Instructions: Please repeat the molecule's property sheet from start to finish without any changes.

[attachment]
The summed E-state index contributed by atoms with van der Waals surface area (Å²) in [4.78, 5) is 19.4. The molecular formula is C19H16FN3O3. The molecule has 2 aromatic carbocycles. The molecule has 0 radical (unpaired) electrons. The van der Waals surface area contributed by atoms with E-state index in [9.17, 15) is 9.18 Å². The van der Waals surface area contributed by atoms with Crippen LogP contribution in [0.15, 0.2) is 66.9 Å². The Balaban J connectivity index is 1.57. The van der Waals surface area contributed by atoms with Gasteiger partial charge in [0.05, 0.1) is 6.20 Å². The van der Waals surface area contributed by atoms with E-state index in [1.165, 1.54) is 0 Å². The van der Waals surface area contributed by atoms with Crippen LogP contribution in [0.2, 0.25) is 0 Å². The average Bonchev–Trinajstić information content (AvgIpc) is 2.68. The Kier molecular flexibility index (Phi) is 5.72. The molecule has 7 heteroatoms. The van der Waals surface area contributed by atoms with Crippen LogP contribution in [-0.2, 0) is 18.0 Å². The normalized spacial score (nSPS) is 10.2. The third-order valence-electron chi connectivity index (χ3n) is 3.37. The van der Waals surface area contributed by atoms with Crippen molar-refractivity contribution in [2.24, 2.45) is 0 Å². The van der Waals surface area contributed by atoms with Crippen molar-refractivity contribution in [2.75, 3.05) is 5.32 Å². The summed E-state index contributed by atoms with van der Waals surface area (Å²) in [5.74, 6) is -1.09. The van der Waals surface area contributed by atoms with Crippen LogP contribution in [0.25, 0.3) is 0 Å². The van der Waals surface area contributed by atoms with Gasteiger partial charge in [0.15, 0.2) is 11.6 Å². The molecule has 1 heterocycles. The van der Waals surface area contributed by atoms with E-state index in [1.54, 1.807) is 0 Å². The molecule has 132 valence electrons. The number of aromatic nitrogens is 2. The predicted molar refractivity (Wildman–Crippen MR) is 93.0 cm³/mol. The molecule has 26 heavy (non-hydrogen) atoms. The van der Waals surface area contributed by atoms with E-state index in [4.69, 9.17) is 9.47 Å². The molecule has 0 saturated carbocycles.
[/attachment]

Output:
The summed E-state index contributed by atoms with van der Waals surface area (Å²) in [4.78, 5) is 19.4. The molecular formula is C19H16FN3O3. The molecule has 2 aromatic carbocycles. The molecule has 0 radical (unpaired) electrons. The van der Waals surface area contributed by atoms with E-state index in [9.17, 15) is 9.18 Å². The van der Waals surface area contributed by atoms with Crippen LogP contribution in [0.15, 0.2) is 66.9 Å². The Balaban J connectivity index is 1.57. The van der Waals surface area contributed by atoms with Gasteiger partial charge in [0.05, 0.1) is 6.20 Å². The van der Waals surface area contributed by atoms with E-state index in [1.165, 1.54) is 0 Å². The van der Waals surface area contributed by atoms with Crippen LogP contribution in [0.2, 0.25) is 0 Å². The average Bonchev–Trinajstić information content (AvgIpc) is 2.68. The Kier molecular flexibility index (Phi) is 5.72. The molecule has 7 heteroatoms. The van der Waals surface area contributed by atoms with Crippen LogP contribution in [-0.2, 0) is 18.0 Å². The normalized spacial score (nSPS) is 10.2. The third-order valence-electron chi connectivity index (χ3n) is 3.37. The van der Waals surface area contributed by atoms with Crippen molar-refractivity contribution in [2.24, 2.45) is 0 Å². The van der Waals surface area contributed by atoms with Crippen molar-refractivity contribution in [2.75, 3.05) is 5.32 Å². The summed E-state index contributed by atoms with van der Waals surface area (Å²) in [5.74, 6) is -1.09. The van der Waals surface area contributed by atoms with Crippen LogP contribution in [0.25, 0.3) is 0 Å². The van der Waals surface area contributed by atoms with Gasteiger partial charge in [0.15, 0.2) is 11.6 Å². The molecule has 1 heterocycles. The van der Waals surface area contributed by atoms with E-state index in [1.54, 1.807) is 0 Å². The molecule has 132 valence electrons. The number of aromatic nitrogens is 2. The predicted molar refractivity (Wildman–Crippen MR) is 93.0 cm³/mol. The molecule has 26 heavy (non-hydrogen) atoms. The van der Waals surface area contributed by atoms with E-state index in [4.69, 9.17) is 9.47 Å². The molecule has 0 saturated carbocycles.